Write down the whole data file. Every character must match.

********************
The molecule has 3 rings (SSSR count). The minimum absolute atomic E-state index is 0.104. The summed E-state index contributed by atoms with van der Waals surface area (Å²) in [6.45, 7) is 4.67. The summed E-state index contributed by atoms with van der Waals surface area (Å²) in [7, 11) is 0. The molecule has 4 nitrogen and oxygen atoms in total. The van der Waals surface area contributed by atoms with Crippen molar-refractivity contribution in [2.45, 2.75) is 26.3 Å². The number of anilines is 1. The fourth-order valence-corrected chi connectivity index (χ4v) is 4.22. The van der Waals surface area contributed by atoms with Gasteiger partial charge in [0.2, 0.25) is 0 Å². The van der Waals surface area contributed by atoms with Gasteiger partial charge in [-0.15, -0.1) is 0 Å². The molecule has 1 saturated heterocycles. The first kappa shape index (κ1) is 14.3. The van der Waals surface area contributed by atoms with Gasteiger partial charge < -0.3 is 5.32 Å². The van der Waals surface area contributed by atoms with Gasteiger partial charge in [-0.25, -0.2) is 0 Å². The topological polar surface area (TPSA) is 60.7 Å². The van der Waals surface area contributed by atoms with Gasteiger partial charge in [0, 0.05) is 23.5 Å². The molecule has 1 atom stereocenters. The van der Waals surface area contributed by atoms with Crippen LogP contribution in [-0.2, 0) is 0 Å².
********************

The molecule has 3 rings (SSSR count). The minimum absolute atomic E-state index is 0.104. The summed E-state index contributed by atoms with van der Waals surface area (Å²) in [6.45, 7) is 4.67. The summed E-state index contributed by atoms with van der Waals surface area (Å²) in [7, 11) is 0. The molecule has 4 nitrogen and oxygen atoms in total. The van der Waals surface area contributed by atoms with Crippen molar-refractivity contribution in [2.45, 2.75) is 26.3 Å². The number of anilines is 1. The fourth-order valence-corrected chi connectivity index (χ4v) is 4.22. The van der Waals surface area contributed by atoms with Gasteiger partial charge in [0.2, 0.25) is 0 Å². The van der Waals surface area contributed by atoms with Gasteiger partial charge in [-0.15, -0.1) is 0 Å². The molecule has 1 saturated heterocycles. The first kappa shape index (κ1) is 14.3. The van der Waals surface area contributed by atoms with Gasteiger partial charge < -0.3 is 5.32 Å². The van der Waals surface area contributed by atoms with Gasteiger partial charge in [-0.25, -0.2) is 0 Å². The topological polar surface area (TPSA) is 60.7 Å². The van der Waals surface area contributed by atoms with Gasteiger partial charge in [0, 0.05) is 23.5 Å². The molecule has 1 atom stereocenters. The van der Waals surface area contributed by atoms with Crippen LogP contribution in [-0.2, 0) is 0 Å².